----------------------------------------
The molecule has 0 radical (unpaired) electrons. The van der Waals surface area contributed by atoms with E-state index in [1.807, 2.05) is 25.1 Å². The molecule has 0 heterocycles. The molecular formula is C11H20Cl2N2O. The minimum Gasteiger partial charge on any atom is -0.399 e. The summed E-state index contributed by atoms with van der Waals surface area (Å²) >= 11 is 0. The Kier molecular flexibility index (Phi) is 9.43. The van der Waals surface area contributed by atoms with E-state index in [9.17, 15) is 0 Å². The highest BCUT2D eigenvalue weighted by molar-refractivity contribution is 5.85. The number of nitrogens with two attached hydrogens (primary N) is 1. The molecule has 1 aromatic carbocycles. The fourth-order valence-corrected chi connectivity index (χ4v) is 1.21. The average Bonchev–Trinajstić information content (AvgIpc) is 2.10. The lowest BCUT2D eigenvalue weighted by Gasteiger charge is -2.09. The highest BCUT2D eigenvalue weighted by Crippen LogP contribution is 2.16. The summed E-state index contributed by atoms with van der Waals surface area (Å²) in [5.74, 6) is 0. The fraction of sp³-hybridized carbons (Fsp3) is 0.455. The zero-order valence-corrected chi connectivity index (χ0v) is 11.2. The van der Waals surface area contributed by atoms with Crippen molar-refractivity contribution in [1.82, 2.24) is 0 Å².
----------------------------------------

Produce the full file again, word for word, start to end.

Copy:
The molecule has 0 radical (unpaired) electrons. The van der Waals surface area contributed by atoms with E-state index in [1.807, 2.05) is 25.1 Å². The molecule has 0 heterocycles. The molecular formula is C11H20Cl2N2O. The minimum Gasteiger partial charge on any atom is -0.399 e. The summed E-state index contributed by atoms with van der Waals surface area (Å²) >= 11 is 0. The Kier molecular flexibility index (Phi) is 9.43. The van der Waals surface area contributed by atoms with E-state index in [9.17, 15) is 0 Å². The highest BCUT2D eigenvalue weighted by molar-refractivity contribution is 5.85. The number of nitrogens with two attached hydrogens (primary N) is 1. The molecule has 1 aromatic carbocycles. The fourth-order valence-corrected chi connectivity index (χ4v) is 1.21. The average Bonchev–Trinajstić information content (AvgIpc) is 2.10. The lowest BCUT2D eigenvalue weighted by Gasteiger charge is -2.09. The highest BCUT2D eigenvalue weighted by Crippen LogP contribution is 2.16. The summed E-state index contributed by atoms with van der Waals surface area (Å²) in [5.74, 6) is 0. The fraction of sp³-hybridized carbons (Fsp3) is 0.455. The zero-order valence-corrected chi connectivity index (χ0v) is 11.2. The van der Waals surface area contributed by atoms with Crippen molar-refractivity contribution in [1.82, 2.24) is 0 Å².